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The Human-Capital Century and American Leadership: Virtues of the Past

  • Goldin, Claudia

The modern concept of the wealth of nations emerged by the early twentieth century. Capital embodied in people—human capital—mattered. The United States led all nations in mass postelementary education during the “human-capital century.†The American system of education was shaped by New World endowments and Republican ideology and was characterized by virtues including publicly funded mass education that was open and forgiving, academic yet practical, secular, gender neutral, and funded and controlled by small districts. The American educational template was a remarkable success, but recent educational concerns and policy have redefined some of its “virtues†as “vices.â€

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Paper provided by Harvard University Department of Economics in its series Scholarly Articles with number 2624681.

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Date of creation: 2001
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Publication status: Published in The Journal of Economic History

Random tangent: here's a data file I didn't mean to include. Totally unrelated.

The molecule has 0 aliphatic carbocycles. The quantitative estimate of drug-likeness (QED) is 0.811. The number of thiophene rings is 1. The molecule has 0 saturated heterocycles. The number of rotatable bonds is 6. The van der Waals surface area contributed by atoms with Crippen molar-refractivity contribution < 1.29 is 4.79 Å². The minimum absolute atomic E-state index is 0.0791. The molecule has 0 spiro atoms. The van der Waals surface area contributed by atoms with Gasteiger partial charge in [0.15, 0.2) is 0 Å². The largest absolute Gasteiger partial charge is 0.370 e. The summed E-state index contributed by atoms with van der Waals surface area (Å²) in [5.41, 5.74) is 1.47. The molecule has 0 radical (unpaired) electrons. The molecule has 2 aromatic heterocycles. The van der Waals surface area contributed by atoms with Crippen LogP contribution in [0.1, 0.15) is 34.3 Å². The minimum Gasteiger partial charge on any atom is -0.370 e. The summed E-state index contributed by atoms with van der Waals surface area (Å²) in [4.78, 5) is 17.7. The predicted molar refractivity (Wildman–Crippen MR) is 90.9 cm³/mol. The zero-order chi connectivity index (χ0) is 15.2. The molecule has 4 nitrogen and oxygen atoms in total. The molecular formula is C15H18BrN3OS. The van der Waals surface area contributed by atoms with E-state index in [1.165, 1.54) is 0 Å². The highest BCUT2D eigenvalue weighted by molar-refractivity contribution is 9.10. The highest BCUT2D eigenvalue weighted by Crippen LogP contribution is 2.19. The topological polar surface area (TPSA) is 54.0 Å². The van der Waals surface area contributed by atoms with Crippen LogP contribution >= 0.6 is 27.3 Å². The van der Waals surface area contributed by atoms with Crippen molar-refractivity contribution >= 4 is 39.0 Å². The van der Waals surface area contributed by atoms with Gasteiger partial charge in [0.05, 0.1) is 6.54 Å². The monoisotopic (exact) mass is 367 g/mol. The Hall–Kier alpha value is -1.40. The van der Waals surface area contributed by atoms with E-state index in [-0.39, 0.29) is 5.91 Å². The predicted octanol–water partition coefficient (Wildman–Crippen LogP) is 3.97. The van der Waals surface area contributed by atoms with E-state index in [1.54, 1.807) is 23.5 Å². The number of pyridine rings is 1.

Handle: RePEc:hrv:faseco:2624681
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  1. Daron Acemoglu & Joshua Angrist, 1999. "How Large are the Social Returns to Education? Evidence from Compulsory Schooling Laws," NBER Working Papers 7444, National Bureau of Economic Research, Inc.
  2. Goldin, Claudia, 1992. "Understanding the Gender Gap: An Economic History of American Women," OUP Catalogue, Oxford University Press, number 9780195072709, March.
  3. Oded Galor & Omer Moav, 2000. "Ability-Biased Technological Transition, Wage Inequality, And Economic Growth," The Quarterly Journal of Economics, MIT Press, vol. 115(2), pages 469-497, May.
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